Professional women’s basketball is a cesspool of mediocrity full of women gatekeeping so the sport can’t change. Fortunately, incoming rookie Caitlin Clark is worth more than the entire WNBA due to her sponsorships. This means that unlike other players, Clark doesn’t work for the WNBA she works for her sponsors and her fans. Read more

This is a guest post by Cassie Boorn. She works with me at Quistic. That’s a photo of Cassie and her son. And here’s another guest post she wrote, before we started working together. 

A few years ago I targeted Penelope as someone I want to work with. Then I spent a lot of time and energy getting her to hire me. You can probably tell from reading this blog that Penelope would be a difficult boss. I work hard figuring out how to make her like working with me. This is called managing up. And these are rules for managing up that I’ve learned from working with Penelope: Read more

We finally got a dog. Sparky. His original name was Prince. But I decided you can’t have a prince on a farm. So we changed the name. Sparky is five years old, so he was probably pretty used to the name Prince, but name changing, is of course, normal in our family. (After all, I’m on my fourth name.)

We picked Sparky at the pound because my son wanted a lap dog. I am not a fan of lap dogs. They scream Paris Hilton to me. A study at the University of California at San Diego confirms our hunches that people pick dogs that resemble them, and sure enough, the rat terrier is like my son in that they are both delicate and jumpy. I think I am more labrador—strong and fun—so I thought I was being an extra good mom getting a dog I would never choose myself.

Rat Terrier

At the dog pound, Sparky sat in my son’s lap, but as soon as we got him home, he looked for larger laps. It turns out, Sparky prefers adults. At first we thought it was my son’s jumpiness. We told the kids to be calm around the dog.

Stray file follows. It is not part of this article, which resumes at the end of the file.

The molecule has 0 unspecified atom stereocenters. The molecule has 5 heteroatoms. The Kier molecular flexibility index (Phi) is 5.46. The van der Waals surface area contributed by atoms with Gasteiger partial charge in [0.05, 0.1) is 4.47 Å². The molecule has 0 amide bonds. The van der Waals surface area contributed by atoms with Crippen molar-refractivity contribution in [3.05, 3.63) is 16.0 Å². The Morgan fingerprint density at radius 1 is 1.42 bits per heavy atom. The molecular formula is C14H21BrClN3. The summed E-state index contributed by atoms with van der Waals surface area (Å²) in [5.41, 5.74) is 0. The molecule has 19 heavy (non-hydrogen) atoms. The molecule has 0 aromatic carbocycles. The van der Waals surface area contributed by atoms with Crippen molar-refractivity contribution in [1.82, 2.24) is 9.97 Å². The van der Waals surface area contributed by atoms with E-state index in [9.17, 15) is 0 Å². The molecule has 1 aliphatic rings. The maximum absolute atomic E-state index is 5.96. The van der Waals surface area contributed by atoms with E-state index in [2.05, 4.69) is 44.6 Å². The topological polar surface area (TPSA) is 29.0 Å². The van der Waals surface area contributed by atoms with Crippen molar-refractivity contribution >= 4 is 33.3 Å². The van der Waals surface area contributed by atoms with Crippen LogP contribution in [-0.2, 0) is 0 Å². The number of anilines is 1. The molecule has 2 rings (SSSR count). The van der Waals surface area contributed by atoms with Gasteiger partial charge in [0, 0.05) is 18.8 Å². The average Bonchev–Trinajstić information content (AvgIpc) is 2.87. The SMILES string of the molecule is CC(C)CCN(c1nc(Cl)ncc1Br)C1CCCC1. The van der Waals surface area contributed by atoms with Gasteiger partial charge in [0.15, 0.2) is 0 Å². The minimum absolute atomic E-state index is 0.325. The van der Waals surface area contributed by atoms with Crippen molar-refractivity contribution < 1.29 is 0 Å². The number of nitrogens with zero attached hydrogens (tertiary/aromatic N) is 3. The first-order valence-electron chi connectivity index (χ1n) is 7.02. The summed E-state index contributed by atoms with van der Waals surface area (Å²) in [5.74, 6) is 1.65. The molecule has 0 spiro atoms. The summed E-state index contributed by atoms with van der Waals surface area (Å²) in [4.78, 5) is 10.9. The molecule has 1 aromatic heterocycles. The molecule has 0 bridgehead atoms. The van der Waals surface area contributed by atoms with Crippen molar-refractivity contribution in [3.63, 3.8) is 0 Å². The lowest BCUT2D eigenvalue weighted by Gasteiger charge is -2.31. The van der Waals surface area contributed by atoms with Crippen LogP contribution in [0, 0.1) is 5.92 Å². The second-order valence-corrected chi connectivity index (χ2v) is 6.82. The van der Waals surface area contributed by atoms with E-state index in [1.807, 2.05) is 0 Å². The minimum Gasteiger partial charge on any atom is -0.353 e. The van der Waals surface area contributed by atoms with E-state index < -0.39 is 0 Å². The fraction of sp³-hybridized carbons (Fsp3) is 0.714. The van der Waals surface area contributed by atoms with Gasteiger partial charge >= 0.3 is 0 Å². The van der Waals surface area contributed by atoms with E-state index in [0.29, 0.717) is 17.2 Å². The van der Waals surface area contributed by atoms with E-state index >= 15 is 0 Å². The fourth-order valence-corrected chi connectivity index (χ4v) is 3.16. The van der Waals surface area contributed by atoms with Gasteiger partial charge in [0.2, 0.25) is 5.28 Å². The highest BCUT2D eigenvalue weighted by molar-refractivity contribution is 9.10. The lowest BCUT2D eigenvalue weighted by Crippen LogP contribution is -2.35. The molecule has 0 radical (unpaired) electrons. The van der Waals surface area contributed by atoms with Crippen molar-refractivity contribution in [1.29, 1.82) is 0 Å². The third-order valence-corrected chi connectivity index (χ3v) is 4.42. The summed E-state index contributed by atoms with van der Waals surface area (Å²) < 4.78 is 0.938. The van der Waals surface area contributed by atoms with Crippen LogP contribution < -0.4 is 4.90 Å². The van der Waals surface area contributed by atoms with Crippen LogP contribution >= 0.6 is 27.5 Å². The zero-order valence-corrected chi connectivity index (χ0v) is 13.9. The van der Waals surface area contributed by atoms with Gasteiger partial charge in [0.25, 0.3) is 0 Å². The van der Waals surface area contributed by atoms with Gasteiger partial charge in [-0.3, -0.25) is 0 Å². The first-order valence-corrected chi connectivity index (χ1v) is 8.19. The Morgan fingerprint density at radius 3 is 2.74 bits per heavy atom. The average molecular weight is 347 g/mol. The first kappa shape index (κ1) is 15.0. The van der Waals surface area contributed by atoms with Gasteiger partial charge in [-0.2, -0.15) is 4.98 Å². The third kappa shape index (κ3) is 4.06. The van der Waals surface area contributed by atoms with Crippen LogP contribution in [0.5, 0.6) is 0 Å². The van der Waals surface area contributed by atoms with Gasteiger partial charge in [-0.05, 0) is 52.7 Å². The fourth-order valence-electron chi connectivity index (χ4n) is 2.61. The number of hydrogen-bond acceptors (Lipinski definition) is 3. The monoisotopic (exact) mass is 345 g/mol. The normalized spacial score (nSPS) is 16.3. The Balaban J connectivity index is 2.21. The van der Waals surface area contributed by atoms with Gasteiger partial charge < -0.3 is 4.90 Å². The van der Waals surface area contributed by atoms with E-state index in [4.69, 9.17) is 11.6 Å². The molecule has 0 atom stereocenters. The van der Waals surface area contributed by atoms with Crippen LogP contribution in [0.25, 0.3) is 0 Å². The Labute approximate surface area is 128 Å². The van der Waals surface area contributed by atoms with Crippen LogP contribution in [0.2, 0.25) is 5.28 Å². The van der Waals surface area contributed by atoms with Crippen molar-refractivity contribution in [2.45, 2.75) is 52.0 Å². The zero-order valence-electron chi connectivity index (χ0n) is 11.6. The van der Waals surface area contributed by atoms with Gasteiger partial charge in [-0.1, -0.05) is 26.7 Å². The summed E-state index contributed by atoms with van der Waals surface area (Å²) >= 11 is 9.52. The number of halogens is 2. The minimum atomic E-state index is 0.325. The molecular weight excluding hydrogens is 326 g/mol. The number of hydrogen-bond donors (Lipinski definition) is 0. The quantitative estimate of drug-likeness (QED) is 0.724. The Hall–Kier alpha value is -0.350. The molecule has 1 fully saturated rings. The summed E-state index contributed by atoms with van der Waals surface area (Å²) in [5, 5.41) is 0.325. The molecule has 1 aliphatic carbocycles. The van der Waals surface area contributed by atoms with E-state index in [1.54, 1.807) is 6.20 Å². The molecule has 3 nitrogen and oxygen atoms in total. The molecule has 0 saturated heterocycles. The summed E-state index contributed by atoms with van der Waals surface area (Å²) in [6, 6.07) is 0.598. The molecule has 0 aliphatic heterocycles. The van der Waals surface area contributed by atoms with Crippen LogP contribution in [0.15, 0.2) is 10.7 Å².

But the dog got snappier as the week went on. And growly. Read more

It's the time of year when there are a bazillion articles about what gift you should give your boss. The implication is that of course you'll give a gift. But I think you're better off skipping it. Here's why:

1. Gift recommendations are not really recommendations.
When a journalist or blogger (is there a difference?) writes about gift items, they get to review the gift items. Which means each gift was already a gift to the writer. I know about this because I'm terrible at it. For example, I would like Bose noise canceling headphones. They are too extravagant for me to buy for myself, so I should ask Bose for a trial pair and then tell you to buy them for your boss.

2. Christmas at work is bad for your boss. Really.
First of all, it's bad for your company to have everyone give end-of-the-year gifts, or holiday gifts, or whatever companies are calling Christmas gifts lately. It's bad because Christmas in the office is bad for diversity. I write about this every year, and every year it is the most controversial post. So you don't need to write to me about how I am a Grinch and a cultural moron and Jews should move back to Israel, okay? Because I get those comments—about 300 of them—each year. So all I'm going to tell you now is that you are not helping your boss reach his or her performance goals for your team by undermining diversity by celebrating Christmas at work. Read more

I’m always shocked to hear that people don't like brown-nosing. If I could do it, I definitely would. But as someone who has Asperger’s, brown-nosing always looks very difficult. So I have been looking for someone to teach me how to be better at brown-nosing, and finally, I found it.

First, here is research from James Westphal and Ithai Stern at Kellogg School of Management. They found that being adept at ingratiating behavior was the number-one factor for getting positions at the top of the corporate ladder.

This is not surprising to me. What is surprising is that the research comes with a how-to provided (perhaps inadvertently) by the American Bar Association Journal.

According to the study, here are the traits that are most likely to be rewarded.

1) Frame flattery as advice-seeking. For example, you can ask, “How were you able to close that deal so successfully?”

2) Argue before accepting a manager's opinion. Read more

I am switching up the blog a bit. It’s time to take the Brazen Careerist part off of my blog. It’s time for the blog to just be Penelope Trunk, and only my company should use the name Brazen Careerist.

We have been saying this in Brazen Careerist board meetings for about five months. The conversation goes something like this:

Board member: How is the blog redesign going?

Me: Um. I’m thinking.

Board member: That’s what you said two months ago.

Me: Yeah. That’s true. I’ll get some bids.

Board member: It’s important the we differentiate the Brazen Careerist brand of the company from the brand of you.

Me: Yeah. I get it.

Then we have a pause in the meeting while everyone is silently frustrated with my inability to make changes. Read more

It might be that the only useful thing you ever learned in school (besides how to make small talk at a party) is how to ask a good question.